Heading towards the rather lovely wooden staircase we noticed another fine piece of carved furniture which proudly displayed a label saying it had been restored by a NT lottery funding. The present lottery was going towards repairing a statue of Pan which had recently been vandalised and had rather sadly lost its head and arm.

      Going up stairs we turned tight into a room with seats and a reading table as well as newspapers from the early 20th century that you could read. I was fascinated by one featuring the Titanic disaster and after reading that I flicked through and noticed an advert for Zambuk which is a great South African antiseptic balm which you can buy here in Boots but |I had no idea you could buy it that long ago in the UK.

      Down the corridor and straight on we came to a fabulous, huge room known as the Drawing room which had two for places, a huge grand piano and a wooden ornate hole cut out so that you could see the Great hall below. When the Heskeys lived in the house this was covered by a door made to match the panelled walls. The ceiling was a high vaulted beamed ceiling and there was just so much to see in here in the way of carved furniture and knickknacks belonging to the family collected over their time in the house. The room had a friendly, warm comfortable feel about it and I felt I would have been happy to live there. Most NT houses are either rather cold or too ornate and flashy where this was comfortable and felt welcoming.

      I loved the cartoon hunting scene paintings all down the top corridor. They were sort of similar to those my mother had in an old book of her by Robert Smith Surtees I think. They were sort of Thelwell but more grown up, hunting style and very witty.

      At the end of the corridor was a bedroom set up with a four poster bed with 'ensuite' facilities , the chamber pot chair and washing bowl and jug. Victorian laced boots in boot stays beside the bed and all very typically Victorian set up.

      Downstairs we went and back out though a side door passed a gong held by two elephant tusks, not very conservation friendly these days but of the time I guess,

      THE CAFE
      We came out into the courtyard again and made our way over to grab a cup of tea. We were then inspired by the Lancashire tea and ream tea. These were £4.85 each. The cream tea came with clotted cream and a small pot of strawberry jam and two huge fruit scones straight from the oven and they were so tasty. I managed one and popped the other in a paper napkin and brought it out to eat later. My husband chose the Lancashire tea which came with a savoury cheese and herb scone with butter and a slice of fruitcake and a chunk of Lancashire cheese, that all went I note. They both came with a pot of tea.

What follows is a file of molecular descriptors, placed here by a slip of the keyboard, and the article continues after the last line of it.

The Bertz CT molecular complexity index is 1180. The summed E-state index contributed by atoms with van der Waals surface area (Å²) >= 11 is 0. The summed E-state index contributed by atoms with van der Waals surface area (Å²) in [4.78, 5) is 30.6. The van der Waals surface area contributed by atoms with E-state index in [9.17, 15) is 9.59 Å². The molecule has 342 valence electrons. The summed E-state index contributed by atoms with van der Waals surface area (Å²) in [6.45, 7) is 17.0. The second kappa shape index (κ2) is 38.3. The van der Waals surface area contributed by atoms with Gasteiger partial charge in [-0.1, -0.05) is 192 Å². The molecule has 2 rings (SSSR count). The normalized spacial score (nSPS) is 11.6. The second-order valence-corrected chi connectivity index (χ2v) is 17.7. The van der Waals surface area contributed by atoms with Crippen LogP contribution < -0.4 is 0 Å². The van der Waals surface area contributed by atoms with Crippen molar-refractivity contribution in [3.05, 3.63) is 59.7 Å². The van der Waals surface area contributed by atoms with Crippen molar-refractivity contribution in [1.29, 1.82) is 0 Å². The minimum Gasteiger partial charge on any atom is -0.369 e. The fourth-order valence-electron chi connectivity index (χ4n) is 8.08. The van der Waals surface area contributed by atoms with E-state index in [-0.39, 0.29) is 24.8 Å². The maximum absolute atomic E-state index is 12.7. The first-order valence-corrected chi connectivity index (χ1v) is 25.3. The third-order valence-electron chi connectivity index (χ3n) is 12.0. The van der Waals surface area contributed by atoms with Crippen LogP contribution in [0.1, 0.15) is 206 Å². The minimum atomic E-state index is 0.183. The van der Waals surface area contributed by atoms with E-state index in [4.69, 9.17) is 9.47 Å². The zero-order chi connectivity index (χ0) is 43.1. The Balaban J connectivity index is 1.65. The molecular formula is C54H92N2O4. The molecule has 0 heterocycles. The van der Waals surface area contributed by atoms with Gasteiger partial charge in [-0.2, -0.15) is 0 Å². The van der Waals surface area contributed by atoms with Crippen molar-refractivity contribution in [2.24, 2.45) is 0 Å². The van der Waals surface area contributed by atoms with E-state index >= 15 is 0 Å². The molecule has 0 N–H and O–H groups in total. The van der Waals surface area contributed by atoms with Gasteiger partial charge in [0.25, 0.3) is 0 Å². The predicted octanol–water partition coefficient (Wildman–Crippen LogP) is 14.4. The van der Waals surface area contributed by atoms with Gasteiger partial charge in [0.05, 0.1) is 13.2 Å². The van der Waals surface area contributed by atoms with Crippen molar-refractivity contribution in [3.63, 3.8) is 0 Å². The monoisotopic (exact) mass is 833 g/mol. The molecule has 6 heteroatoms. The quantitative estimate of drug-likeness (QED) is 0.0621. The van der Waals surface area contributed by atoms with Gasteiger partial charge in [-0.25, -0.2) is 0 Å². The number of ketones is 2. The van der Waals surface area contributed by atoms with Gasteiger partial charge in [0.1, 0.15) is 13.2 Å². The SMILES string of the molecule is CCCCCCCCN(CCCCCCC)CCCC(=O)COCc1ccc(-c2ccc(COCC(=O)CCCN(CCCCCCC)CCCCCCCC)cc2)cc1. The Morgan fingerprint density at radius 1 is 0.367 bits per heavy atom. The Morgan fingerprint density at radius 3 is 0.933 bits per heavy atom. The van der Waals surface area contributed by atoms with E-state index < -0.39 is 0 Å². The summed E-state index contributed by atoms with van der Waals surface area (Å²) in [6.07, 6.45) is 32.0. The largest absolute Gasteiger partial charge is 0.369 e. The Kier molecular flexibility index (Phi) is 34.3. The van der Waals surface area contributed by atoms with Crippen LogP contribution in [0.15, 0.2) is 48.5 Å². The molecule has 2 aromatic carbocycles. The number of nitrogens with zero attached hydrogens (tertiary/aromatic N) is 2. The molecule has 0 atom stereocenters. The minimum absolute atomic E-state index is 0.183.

We had to find a table, check the menu and then go and order our food from the girl at the till. The food and tea was then brought to our table on a tray. The cafe was quite small with two distinct areas either side of the entrance where the till was and you ordered your food from. The kitchen looked pretty large from where we sat. I understand they do meals for lunch and also offer sandwiches should you fancy those.

      These looked lovely but it was pouring with rain and neither of us fancied getting soaked. Somehow wandering around gardens is not as attractive in the pouring rain for me.

      THE SHOP
      This offered a range of food like chocolates, biscuits and pickles and jams. There were also gifts, cards, pocket money gifts and some plants as well as a fridge with ice creams which was possibly more popular in summer. We purchased a few postcards and made our way back to the car.

      The cobbles were awful even for able bodied people to walk on so if you had a stick or zimmer frame I would say that would be a challenge too far. I believe you can get into the downstairs and Great Hall another way but the upper floor would not really be possible. The same applies to push chairs.
      I would say the toilets once you managed to get across the cobbles would be accessible. The cafe had a couple of small steps but nothing that would be too much of a problem but it is quite small so you might find getting in a challenge because of room.

      ALSO visitors are asked NOT to wear shoes with sharp heels as they damage the floors.
      If you are driving through this part of the world I would say it is well worth dropping in. I thought the place had a really pleasant feel about it. We felt comfortable and welcome and found the furnishings very different and interesting.

      Thanks for reading. This review may be posted on other sites under my same username.